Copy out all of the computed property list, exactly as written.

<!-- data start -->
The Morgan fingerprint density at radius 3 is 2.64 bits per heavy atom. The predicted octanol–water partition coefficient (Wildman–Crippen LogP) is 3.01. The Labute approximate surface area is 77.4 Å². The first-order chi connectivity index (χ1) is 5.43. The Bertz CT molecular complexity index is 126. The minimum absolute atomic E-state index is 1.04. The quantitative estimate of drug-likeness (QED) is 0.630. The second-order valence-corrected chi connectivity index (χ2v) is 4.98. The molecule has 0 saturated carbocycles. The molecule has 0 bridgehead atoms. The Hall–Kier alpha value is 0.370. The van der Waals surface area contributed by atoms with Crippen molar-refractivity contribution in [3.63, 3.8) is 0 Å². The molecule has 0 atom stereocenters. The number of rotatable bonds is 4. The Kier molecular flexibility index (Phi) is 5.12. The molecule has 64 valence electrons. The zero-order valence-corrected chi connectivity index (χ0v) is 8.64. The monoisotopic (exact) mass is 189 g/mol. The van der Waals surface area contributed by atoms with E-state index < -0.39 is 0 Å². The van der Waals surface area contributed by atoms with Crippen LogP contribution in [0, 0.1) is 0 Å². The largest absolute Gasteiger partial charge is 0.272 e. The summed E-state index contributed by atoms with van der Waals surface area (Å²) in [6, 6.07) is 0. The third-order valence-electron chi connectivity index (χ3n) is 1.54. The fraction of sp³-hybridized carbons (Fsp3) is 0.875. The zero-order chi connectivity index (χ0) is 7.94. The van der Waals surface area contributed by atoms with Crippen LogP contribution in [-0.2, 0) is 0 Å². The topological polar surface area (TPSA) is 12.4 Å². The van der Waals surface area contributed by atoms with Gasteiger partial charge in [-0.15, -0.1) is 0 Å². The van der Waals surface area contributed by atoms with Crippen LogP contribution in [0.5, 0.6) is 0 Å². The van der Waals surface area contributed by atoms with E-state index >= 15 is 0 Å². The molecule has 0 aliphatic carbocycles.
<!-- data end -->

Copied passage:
The Morgan fingerprint density at radius 3 is 2.64 bits per heavy atom. The predicted octanol–water partition coefficient (Wildman–Crippen LogP) is 3.01. The Labute approximate surface area is 77.4 Å². The first-order chi connectivity index (χ1) is 5.43. The Bertz CT molecular complexity index is 126. The minimum absolute atomic E-state index is 1.04. The quantitative estimate of drug-likeness (QED) is 0.630. The second-order valence-corrected chi connectivity index (χ2v) is 4.98. The molecule has 0 saturated carbocycles. The molecule has 0 bridgehead atoms. The Hall–Kier alpha value is 0.370. The van der Waals surface area contributed by atoms with Crippen molar-refractivity contribution in [3.63, 3.8) is 0 Å². The molecule has 0 atom stereocenters. The number of rotatable bonds is 4. The Kier molecular flexibility index (Phi) is 5.12. The molecule has 64 valence electrons. The zero-order valence-corrected chi connectivity index (χ0v) is 8.64. The monoisotopic (exact) mass is 189 g/mol. The van der Waals surface area contributed by atoms with E-state index < -0.39 is 0 Å². The van der Waals surface area contributed by atoms with Crippen LogP contribution in [0, 0.1) is 0 Å². The largest absolute Gasteiger partial charge is 0.272 e. The summed E-state index contributed by atoms with van der Waals surface area (Å²) in [6, 6.07) is 0. The third-order valence-electron chi connectivity index (χ3n) is 1.54. The fraction of sp³-hybridized carbons (Fsp3) is 0.875. The zero-order chi connectivity index (χ0) is 7.94. The van der Waals surface area contributed by atoms with Crippen LogP contribution in [-0.2, 0) is 0 Å². The topological polar surface area (TPSA) is 12.4 Å². The van der Waals surface area contributed by atoms with Gasteiger partial charge in [-0.15, -0.1) is 0 Å². The van der Waals surface area contributed by atoms with Crippen LogP contribution in [0.5, 0.6) is 0 Å². The van der Waals surface area contributed by atoms with E-state index >= 15 is 0 Å². The molecule has 0 aliphatic carbocycles.